Alcoholic Drinks: Children
Tracey Crouch (Chatham and Aylesford, Conservative)
To ask the Secretary of State for Health how many children between the ages of (a) 12 and 14, (b) 14 and 16 and (c) 16 and 18 living in (i) Medway unitary authority, (ii) Tonbridge and Malling unitary authority and (iii) Chatham and Aylesford constituency were receiving treatment for alcohol dependency in the latest period for which figures are available.
Anne Milton (Parliamentary Under Secretary of State (Public Health), Health; Guildford, Conservative)
It is not possible to provide the number of people receiving specialist alcohol interventions living in Tonbridge and Malling Unitary Authority or Chatham and Aylesford constituency. The number of 12 to 17-year-olds receiving specialist alcohol interventions in Kent and in Medway unitary authority is given in the following table.
|Note: All numbers under 5 have been suppressed to protect clients identification. Where totals could be derived, figures have been rounded to the to nearest 5 and marked with an asterisk ‘*’. Source: 2010-11 National Drug Treatment Monitoring System data for Primary alcohol clients in Kent and Medway Drug and Alcohol Action Team areas|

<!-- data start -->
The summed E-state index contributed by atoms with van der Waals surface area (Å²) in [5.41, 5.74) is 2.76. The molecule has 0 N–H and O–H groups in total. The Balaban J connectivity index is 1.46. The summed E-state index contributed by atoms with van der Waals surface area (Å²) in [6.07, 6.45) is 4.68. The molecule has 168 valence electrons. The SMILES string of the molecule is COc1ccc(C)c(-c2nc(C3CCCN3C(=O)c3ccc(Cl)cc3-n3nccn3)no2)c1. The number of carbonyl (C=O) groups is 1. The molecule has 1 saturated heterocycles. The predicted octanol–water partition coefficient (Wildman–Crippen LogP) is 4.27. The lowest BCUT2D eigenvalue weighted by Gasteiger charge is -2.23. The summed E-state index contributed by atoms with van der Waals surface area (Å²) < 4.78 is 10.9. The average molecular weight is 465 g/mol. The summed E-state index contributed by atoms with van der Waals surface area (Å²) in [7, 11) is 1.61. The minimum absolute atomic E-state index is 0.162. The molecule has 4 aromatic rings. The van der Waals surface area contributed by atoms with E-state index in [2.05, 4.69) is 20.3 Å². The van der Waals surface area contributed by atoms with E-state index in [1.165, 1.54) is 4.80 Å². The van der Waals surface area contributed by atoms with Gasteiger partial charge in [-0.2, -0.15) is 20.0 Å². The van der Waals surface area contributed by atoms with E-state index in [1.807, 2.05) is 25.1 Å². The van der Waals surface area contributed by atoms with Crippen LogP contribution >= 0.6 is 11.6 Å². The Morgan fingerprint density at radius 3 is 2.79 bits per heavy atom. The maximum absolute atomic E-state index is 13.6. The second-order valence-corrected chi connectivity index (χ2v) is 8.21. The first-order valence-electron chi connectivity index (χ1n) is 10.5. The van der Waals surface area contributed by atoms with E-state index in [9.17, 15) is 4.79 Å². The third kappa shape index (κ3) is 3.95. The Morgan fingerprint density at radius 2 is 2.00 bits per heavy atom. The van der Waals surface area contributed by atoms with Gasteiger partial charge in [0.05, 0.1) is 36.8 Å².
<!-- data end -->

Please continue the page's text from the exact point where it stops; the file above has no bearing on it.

Within these statistics, a young person's age is determined when they first start treatment or if they are already in treatment at the start of the year.
Young people and their treatment needs differ from adults. Very few young people develop dependency. Those who use drugs or alcohol problematically are likely to be vulnerable and experiencing a range of problems, of which substance misuse is one.
The majority of young people accessing specialist alcohol interventions have problems that require psychosocial, harm reduction and family interventions, rather than treatment for addiction. Most young people need to engage with specialist alcohol interventions for a short period, often weeks, before continuing with further support elsewhere within an integrated young people's care plan.